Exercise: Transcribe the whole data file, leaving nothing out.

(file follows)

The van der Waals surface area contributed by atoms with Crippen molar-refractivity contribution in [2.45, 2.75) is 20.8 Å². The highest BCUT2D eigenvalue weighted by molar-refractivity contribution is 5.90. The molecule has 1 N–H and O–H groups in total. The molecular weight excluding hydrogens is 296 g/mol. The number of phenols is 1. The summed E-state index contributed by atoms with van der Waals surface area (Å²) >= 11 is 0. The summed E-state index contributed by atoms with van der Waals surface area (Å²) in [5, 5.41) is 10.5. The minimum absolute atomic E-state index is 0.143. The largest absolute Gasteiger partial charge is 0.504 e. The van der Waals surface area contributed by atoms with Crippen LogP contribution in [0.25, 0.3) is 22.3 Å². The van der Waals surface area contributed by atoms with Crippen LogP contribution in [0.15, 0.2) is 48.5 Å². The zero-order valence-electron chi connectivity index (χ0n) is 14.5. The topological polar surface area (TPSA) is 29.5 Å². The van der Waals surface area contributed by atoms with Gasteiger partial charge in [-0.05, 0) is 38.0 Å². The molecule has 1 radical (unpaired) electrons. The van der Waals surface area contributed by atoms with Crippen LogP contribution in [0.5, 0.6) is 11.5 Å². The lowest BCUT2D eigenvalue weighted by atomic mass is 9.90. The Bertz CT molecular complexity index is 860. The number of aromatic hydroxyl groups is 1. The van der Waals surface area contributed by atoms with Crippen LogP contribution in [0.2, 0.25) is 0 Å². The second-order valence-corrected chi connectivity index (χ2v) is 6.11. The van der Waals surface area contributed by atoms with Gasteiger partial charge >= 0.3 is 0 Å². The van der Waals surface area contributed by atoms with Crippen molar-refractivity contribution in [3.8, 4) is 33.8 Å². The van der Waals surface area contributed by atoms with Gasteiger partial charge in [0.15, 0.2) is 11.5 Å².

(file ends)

The van der Waals surface area contributed by atoms with Crippen molar-refractivity contribution in [2.45, 2.75) is 20.8 Å². The highest BCUT2D eigenvalue weighted by molar-refractivity contribution is 5.90. The molecule has 1 N–H and O–H groups in total. The molecular weight excluding hydrogens is 296 g/mol. The number of phenols is 1. The summed E-state index contributed by atoms with van der Waals surface area (Å²) >= 11 is 0. The summed E-state index contributed by atoms with van der Waals surface area (Å²) in [5, 5.41) is 10.5. The minimum absolute atomic E-state index is 0.143. The largest absolute Gasteiger partial charge is 0.504 e. The van der Waals surface area contributed by atoms with Crippen LogP contribution in [0.25, 0.3) is 22.3 Å². The van der Waals surface area contributed by atoms with Crippen LogP contribution in [0.15, 0.2) is 48.5 Å². The zero-order valence-electron chi connectivity index (χ0n) is 14.5. The topological polar surface area (TPSA) is 29.5 Å². The van der Waals surface area contributed by atoms with Gasteiger partial charge in [-0.05, 0) is 38.0 Å². The molecule has 1 radical (unpaired) electrons. The van der Waals surface area contributed by atoms with Crippen LogP contribution in [0.5, 0.6) is 11.5 Å². The lowest BCUT2D eigenvalue weighted by atomic mass is 9.90. The Bertz CT molecular complexity index is 860. The number of aromatic hydroxyl groups is 1. The van der Waals surface area contributed by atoms with Crippen LogP contribution in [0.2, 0.25) is 0 Å². The second-order valence-corrected chi connectivity index (χ2v) is 6.11. The van der Waals surface area contributed by atoms with Gasteiger partial charge >= 0.3 is 0 Å². The van der Waals surface area contributed by atoms with Crippen molar-refractivity contribution in [3.8, 4) is 33.8 Å². The van der Waals surface area contributed by atoms with Gasteiger partial charge in [0.15, 0.2) is 11.5 Å².